Nov 26, 2019 11:10 AM EST
Washing Your Thanksgiving Turkey May Be Risky To Your Health, Experts Say
Turkey is not just the Thanksgiving table's most iconic element- it's also large, costly, and time-consuming to prepare. So why do you leave something to chance? Whether you are slow-cooking your turkey, roasting it entirely, or deep-frying it in your backyard, experts say that this sought-after fowl meat is being properly prepared.
Grocery shopping and preparations for the recipe may be well ahead of Thanksgiving, but several health agencies have banded together to deliver a clear rule before the holiday: do not wash the turkey before cooking.
Amy Keating, a nutritionist from Consumer Reporters, said in a food safety memo last week that you can't wash away bacteria by rinsing the turkey with water. Instead, experts recommend that you open the plastic wrap and drain any liquid into the sink before throwing out the packaging. They then suggest patting the turkey dry with paper towels and, thoroughly washing your hands and utensils with hot water and soap.
Washing raw poultry - and even beef, pork, lamb or veal - is not recommended before cooking since juices and bacteria in raw meat can be transferred to other products, utensils and surfaces according to the USDA Food Safety and Inspection Service.
Washing cannot remove some bacteria that are massively attached to the meat. You might also fail in cleaning the kitchen utensils and surfaces, leaving the spread of bacterial which is openly possible for cross-contamination and risking your own health.
A new experiment conducted by the USDA revealed that 60% of kitchen sinks were contaminated after handling raw turkey. This means that if you choose to prepare it in the sink, you must absolutely clean and sanitize all the surfaces and utensils before moving on to the next food preparations.
The Centers for Disease Control and Prevention (CDC) tweeted back in May for people to stop washing chicken and other poultry. The food safety advice includes tips on how to safely thaw a turkey and recommendations that any stuffing should be baked outside the body of any poultry.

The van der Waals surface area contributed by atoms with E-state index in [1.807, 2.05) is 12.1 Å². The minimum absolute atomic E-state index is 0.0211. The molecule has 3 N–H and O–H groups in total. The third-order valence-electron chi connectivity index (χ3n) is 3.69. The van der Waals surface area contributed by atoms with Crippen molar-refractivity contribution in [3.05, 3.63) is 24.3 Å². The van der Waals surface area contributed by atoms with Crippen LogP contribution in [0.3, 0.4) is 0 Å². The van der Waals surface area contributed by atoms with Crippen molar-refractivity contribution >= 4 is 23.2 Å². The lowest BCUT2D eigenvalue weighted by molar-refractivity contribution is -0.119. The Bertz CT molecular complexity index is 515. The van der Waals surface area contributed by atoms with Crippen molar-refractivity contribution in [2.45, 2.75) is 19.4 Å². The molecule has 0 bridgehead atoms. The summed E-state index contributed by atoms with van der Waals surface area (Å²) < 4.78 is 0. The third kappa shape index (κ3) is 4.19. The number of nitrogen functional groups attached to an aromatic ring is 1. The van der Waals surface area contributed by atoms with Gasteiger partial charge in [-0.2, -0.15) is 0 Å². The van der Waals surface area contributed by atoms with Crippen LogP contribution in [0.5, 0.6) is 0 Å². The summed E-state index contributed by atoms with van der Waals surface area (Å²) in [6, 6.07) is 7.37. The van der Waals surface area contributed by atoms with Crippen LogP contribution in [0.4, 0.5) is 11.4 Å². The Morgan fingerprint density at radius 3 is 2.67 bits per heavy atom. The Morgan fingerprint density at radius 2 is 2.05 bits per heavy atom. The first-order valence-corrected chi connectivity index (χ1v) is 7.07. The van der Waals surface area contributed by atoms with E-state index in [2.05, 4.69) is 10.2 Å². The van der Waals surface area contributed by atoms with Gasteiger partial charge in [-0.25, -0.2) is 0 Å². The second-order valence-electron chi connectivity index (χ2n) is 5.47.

Drusilla Banks, a University of Illinois Extension food sanitation instructor, explained to The Associated Press that if your mother and your grandmother did it, and suddenly the government advised you not to wash your turkey, then you must think twice and adjust.
Banks added that the advice from the USDA to not wash raw poultry is relatively new and perhaps has not been widely accepted because it goes against the traditional belief that washing makes things clean.
However, germs that carry diseases are usually found in the guts of poultry and even livestock. Thus, it is really possible that two common causes of salmonella, campylobacter, and other food poisoning are from the turkey or dirty meat. This was confirmed by Mindy Brashears, a USDA Food Safety official.
Benjamin Chapman, a study author and food safety expert at North Carolina State University, said the practice to wash raw poultry dates decades back when people depended more on visual signs to spot dirt on a poultry or game. So, to make sure that the bird is 100% cooked experts suggested the use of a thermometer to check that the thickest parts of the meat have reached at least 165 degrees.
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